Hazardous waste incinerator facilities have become incredibly sought after, with most prospectives having to wait for months before their materials can be accepted and approved. Some reports suggest that customers may have to wait up to 90 days from the initial query date before they can use the services of an incinerator.
The time restrictions set by the RCRA for hazardous waste storage onsite can be difficult for hazardous waste generators to abide by, as incinerator facilities are in high demand and backlogged for several months. This post will explore fuel blending as an alternative to incineration, including questions and answers that could help individuals who cannot access an incinerator.
Hazardous Waste Disposal & Recycling
Reducing the need for incineration is possible through other disposal and recycling methods, as some hazardous waste components can be reused and repurposed.
Recycling hazardous waste components can be an effective way to reduce the need for incineration. For example, a post-manufacture cleaning process that uses acetone produces hazardous waste containing spent acetone and solutes such as electroplating residues like chrome or cadmium. Distillation can be used to recover the acetone and reuse it for the same process, or something similar, resulting in energy recovery and less reliance on incinerators.
What is Fuel Blending
Fuel blending is an alternative to incineration that combines different fuels to create a more efficient and sustainable fuel source. By combining, for example, oil, gasoline and diesel, or produced gas streams, blended fuel can be tailored to reduce emissions while at the same time increase efficiency. As such, it is becoming increasingly popular among businesses and industries as a way of reducing their environmental impact while still providing sufficient power. Furthermore, fuel blending can also provide significant savings in terms of energy costs, since it requires less processing than other methods of producing liquid fuels. In addition to these benefits, fuel blending can also provide greater flexibility in terms of the type of fuels used and ensure higher quality results due to its ability to use a range of different ingredients. All of which make fuel blending an attractive alternative for companies seeking to reduce their reliance on incineration.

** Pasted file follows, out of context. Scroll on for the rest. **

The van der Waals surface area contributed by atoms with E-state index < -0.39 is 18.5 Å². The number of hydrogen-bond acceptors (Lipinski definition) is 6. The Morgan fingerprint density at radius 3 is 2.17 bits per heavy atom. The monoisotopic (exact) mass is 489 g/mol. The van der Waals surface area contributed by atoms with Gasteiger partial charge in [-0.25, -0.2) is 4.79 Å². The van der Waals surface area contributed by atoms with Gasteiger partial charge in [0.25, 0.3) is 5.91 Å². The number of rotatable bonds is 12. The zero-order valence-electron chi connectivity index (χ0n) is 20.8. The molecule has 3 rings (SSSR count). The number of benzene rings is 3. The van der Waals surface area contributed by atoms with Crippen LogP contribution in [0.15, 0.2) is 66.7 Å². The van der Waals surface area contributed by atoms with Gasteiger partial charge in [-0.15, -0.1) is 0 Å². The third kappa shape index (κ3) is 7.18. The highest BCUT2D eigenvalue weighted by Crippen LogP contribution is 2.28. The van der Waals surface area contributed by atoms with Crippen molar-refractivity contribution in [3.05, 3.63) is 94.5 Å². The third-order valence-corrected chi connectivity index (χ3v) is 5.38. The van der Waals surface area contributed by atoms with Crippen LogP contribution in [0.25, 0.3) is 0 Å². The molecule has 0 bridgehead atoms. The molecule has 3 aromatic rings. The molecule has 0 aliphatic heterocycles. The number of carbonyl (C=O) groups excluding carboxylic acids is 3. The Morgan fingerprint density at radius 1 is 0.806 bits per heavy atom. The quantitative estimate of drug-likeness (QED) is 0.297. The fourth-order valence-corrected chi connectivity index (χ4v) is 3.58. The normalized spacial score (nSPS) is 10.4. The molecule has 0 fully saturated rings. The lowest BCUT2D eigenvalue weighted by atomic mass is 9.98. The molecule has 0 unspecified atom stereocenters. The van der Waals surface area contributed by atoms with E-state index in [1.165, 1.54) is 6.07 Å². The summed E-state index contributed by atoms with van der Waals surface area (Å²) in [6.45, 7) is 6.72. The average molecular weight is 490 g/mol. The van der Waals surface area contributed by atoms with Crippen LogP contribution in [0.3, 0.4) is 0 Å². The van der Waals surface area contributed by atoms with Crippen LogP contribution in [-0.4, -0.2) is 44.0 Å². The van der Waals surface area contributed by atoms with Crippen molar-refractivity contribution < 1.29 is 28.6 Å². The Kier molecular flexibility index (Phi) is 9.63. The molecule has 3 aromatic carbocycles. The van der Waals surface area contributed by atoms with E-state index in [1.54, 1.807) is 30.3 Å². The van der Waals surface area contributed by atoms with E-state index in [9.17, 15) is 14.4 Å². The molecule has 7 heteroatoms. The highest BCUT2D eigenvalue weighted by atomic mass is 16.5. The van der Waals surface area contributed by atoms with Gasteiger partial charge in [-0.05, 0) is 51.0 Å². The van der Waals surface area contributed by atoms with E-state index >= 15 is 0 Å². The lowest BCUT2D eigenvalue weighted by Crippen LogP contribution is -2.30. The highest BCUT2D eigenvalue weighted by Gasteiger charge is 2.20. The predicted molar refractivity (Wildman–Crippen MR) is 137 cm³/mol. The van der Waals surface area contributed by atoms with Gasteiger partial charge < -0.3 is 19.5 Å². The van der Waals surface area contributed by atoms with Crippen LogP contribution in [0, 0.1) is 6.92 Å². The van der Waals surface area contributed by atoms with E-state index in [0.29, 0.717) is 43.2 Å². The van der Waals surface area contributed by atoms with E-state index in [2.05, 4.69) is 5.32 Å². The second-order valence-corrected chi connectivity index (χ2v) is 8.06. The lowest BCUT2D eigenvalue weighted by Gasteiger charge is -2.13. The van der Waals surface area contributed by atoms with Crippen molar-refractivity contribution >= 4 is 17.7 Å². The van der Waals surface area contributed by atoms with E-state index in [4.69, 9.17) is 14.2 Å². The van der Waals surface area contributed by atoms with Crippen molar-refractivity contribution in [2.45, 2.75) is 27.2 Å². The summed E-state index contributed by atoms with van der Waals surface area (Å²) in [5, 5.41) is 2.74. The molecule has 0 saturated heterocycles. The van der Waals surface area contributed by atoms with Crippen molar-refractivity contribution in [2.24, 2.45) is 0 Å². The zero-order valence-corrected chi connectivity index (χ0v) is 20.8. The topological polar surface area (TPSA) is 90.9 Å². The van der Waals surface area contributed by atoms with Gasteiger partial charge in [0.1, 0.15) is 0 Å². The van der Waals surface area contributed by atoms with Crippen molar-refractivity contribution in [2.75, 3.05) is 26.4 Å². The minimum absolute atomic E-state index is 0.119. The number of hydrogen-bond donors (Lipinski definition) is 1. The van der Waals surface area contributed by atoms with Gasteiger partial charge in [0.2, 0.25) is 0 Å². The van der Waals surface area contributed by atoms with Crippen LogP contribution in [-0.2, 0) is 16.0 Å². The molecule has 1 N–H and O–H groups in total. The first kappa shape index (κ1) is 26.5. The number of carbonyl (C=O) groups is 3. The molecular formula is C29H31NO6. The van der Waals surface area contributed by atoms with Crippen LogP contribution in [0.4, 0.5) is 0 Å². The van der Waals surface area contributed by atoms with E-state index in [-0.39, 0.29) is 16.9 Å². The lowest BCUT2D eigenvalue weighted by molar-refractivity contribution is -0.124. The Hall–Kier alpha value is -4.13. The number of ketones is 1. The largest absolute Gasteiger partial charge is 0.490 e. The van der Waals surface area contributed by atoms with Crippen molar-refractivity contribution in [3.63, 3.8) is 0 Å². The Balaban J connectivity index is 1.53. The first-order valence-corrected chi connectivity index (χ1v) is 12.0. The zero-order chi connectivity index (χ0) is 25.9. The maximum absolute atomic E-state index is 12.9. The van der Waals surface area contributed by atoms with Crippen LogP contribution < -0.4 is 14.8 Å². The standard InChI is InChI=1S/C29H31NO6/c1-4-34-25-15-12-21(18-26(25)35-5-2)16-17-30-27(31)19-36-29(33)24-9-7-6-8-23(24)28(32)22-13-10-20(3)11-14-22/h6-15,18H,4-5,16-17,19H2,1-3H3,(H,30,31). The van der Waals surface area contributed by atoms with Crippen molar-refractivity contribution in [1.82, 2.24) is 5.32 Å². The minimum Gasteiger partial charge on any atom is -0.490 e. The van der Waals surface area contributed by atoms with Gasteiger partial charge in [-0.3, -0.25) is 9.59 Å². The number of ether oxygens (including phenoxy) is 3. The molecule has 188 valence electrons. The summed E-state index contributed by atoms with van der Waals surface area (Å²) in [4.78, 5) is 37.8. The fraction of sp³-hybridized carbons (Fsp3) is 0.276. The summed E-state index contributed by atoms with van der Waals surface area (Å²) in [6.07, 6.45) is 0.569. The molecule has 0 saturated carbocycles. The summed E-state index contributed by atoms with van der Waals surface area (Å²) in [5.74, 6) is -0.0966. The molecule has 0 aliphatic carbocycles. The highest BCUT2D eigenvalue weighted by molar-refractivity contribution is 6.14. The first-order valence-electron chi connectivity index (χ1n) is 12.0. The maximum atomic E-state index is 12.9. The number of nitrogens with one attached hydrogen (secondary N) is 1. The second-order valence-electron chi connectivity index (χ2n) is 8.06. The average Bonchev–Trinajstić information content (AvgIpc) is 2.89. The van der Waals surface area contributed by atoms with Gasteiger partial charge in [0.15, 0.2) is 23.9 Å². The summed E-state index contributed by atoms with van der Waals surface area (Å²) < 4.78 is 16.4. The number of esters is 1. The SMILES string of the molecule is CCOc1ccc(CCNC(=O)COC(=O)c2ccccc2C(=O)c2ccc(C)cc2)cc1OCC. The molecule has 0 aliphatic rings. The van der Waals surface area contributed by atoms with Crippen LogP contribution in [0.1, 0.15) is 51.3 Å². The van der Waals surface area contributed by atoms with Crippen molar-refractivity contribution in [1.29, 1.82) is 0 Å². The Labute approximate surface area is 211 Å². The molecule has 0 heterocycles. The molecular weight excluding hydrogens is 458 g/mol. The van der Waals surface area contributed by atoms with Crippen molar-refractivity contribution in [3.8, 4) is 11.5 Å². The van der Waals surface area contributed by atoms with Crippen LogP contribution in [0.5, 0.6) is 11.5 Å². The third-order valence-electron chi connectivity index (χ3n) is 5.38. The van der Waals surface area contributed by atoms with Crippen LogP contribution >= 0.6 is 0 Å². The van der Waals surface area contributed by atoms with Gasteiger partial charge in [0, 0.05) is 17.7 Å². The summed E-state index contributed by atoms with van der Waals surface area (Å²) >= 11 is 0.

What is Solvent Disposal
Solvent disposal is an alternative to waste incineration that involves the controlled removal of solvents and other volatile organic compounds (VOCs). This method of hazardous waste management facilitates safe disposal and eliminates material-handling costs associated with incineration. Furthermore, solvent disposal offers a more environmentally friendly solution as it does not produce emissions or generate large amounts of liquid waste. Solvent disposal solutions often employ chemical treatments like adsorption and distillation to remove VOCs from the affected area. Adsorption involves passing air over a bed of activated carbon or zeolite which captures the VOC molecules in its surface, while distillation removes the compounds by vaporizing them and condensing the vapors into separate containers for further processing and/or disposal. Finally, solvent disposal can also reduce hazardous materials handling costs due to a much lower required temperature than incineration. All these factors make solvent disposal an attractive option for businesses seeking an environmentally responsible alternative to waste incineration.
Types of solvents that can be recycled:
- Alcohols such as isopropyl alcohol, ethyl alcohol and methyl alcohol
- Chlorinated solvents such as trichloroethylene, perchloroethylene, and chlorobenzene
- Ethers such as diethyl ether and dimethyl ether
- Heptane and hexane
- Hydrocarbons such as gasoline, kerosene, and diesel fuel
- Ketones such as methyl ethyl ketone (MEK) and acetone
- Naphthas like mineral spirits or Stoddard solvent
Recycling and fuel-blending are viable alternatives to incineration for many businesses and industries. These methods of waste management can help reduce emissions, increase efficiency, and provide significant savings in terms of energy costs. Still, it is important to keep in mind that capital costs related to hazmat management, pickup, transit, and distilling as well as regulatory requirements must be considered when deciding which method to use. Additionally, fuel blending provides greater flexibility in terms of the type of fuel used and offers higher-quality results due to its ability to use a range of different ingredients. Taking into account all these factors can help ensure an informed decision that helps companies reduce their reliance on incineration while still meeting their environmental goals. Request a hazardous waste management quote today.